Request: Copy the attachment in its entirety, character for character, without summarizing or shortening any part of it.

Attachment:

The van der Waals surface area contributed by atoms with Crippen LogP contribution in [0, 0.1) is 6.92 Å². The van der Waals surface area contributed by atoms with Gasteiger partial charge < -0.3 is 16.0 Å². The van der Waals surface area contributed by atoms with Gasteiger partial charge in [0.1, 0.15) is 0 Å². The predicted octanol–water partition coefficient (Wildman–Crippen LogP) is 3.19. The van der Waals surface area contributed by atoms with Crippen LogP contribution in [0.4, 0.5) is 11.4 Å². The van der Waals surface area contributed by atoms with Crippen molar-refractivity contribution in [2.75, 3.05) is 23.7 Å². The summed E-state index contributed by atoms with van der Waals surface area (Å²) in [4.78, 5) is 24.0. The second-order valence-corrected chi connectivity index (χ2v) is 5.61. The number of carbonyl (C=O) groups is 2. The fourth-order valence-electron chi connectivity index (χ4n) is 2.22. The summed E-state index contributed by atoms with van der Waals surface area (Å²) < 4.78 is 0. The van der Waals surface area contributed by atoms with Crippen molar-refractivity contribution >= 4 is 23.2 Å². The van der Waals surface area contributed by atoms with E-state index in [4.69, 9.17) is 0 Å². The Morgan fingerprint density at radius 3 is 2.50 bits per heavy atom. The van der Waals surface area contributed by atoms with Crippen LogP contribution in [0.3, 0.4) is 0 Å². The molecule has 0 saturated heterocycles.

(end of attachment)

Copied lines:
The van der Waals surface area contributed by atoms with Crippen LogP contribution in [0, 0.1) is 6.92 Å². The van der Waals surface area contributed by atoms with Gasteiger partial charge < -0.3 is 16.0 Å². The van der Waals surface area contributed by atoms with Gasteiger partial charge in [0.1, 0.15) is 0 Å². The predicted octanol–water partition coefficient (Wildman–Crippen LogP) is 3.19. The van der Waals surface area contributed by atoms with Crippen LogP contribution in [0.4, 0.5) is 11.4 Å². The van der Waals surface area contributed by atoms with Crippen molar-refractivity contribution in [2.75, 3.05) is 23.7 Å². The summed E-state index contributed by atoms with van der Waals surface area (Å²) in [4.78, 5) is 24.0. The second-order valence-corrected chi connectivity index (χ2v) is 5.61. The number of carbonyl (C=O) groups is 2. The fourth-order valence-electron chi connectivity index (χ4n) is 2.22. The summed E-state index contributed by atoms with van der Waals surface area (Å²) < 4.78 is 0. The van der Waals surface area contributed by atoms with Crippen molar-refractivity contribution >= 4 is 23.2 Å². The van der Waals surface area contributed by atoms with E-state index in [4.69, 9.17) is 0 Å². The Morgan fingerprint density at radius 3 is 2.50 bits per heavy atom. The van der Waals surface area contributed by atoms with Crippen LogP contribution in [0.3, 0.4) is 0 Å². The molecule has 0 saturated heterocycles.